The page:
Diffuse Lewy body disease – a clinical syndrome or a disease entity?
- Cite this article as:
- Benecke, R. J Neurol (2003) 250(Suppl 1): i39. doi:10.1007/s00415-003-1108-9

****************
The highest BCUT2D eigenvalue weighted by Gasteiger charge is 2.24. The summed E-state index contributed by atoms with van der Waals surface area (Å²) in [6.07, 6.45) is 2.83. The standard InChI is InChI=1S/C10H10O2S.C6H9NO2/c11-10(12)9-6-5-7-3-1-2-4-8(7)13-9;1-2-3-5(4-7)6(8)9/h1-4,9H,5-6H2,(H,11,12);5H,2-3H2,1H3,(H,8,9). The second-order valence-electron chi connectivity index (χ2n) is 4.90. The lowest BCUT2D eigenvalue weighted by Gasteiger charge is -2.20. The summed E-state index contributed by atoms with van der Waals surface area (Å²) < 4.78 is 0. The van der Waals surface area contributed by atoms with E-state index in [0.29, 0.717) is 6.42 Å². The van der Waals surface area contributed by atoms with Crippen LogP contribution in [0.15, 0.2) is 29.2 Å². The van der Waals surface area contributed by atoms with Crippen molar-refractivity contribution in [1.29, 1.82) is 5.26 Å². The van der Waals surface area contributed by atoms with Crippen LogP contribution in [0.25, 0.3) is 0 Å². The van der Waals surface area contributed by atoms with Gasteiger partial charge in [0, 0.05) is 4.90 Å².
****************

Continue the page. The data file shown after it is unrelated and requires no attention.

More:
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Most clinicians and researchers still accept diffuse Lewy body disease (DLBD) as a clinicopathological entity. Dementia with fluctuating cognitive deficits, a parkinsonian syndrome, and visual hallucinations are the core symptoms of this proposed disease entity. From a neuropathological point of view, many examples of patients with progressive dementia showing evidence of extensive Lewy body formation in the cerebral cortex together with the occurrence of Lewy bodies in substantia nigra and locus coeruleus have been identified. Confusingly, a large majority of cases showing typical features of DLBD also present with an Alzheimer pathology in the hippocampus and cerebral cortex. It is far from clear that DLBD represents a specific disease entity rather an intermediate variant between Alzheimer disease and idiopathic parkinsonian syndromes. Nevertheless, from a clinical point of view it may be of importance to characterize patients with a symptomatology of DLBD because important management issues such as avoidance of severe neuroleptic sensitivity reactions, dopaminergic antiparkinsonian treatment and a beneficial response to cholinesterase inhibitors can be applied.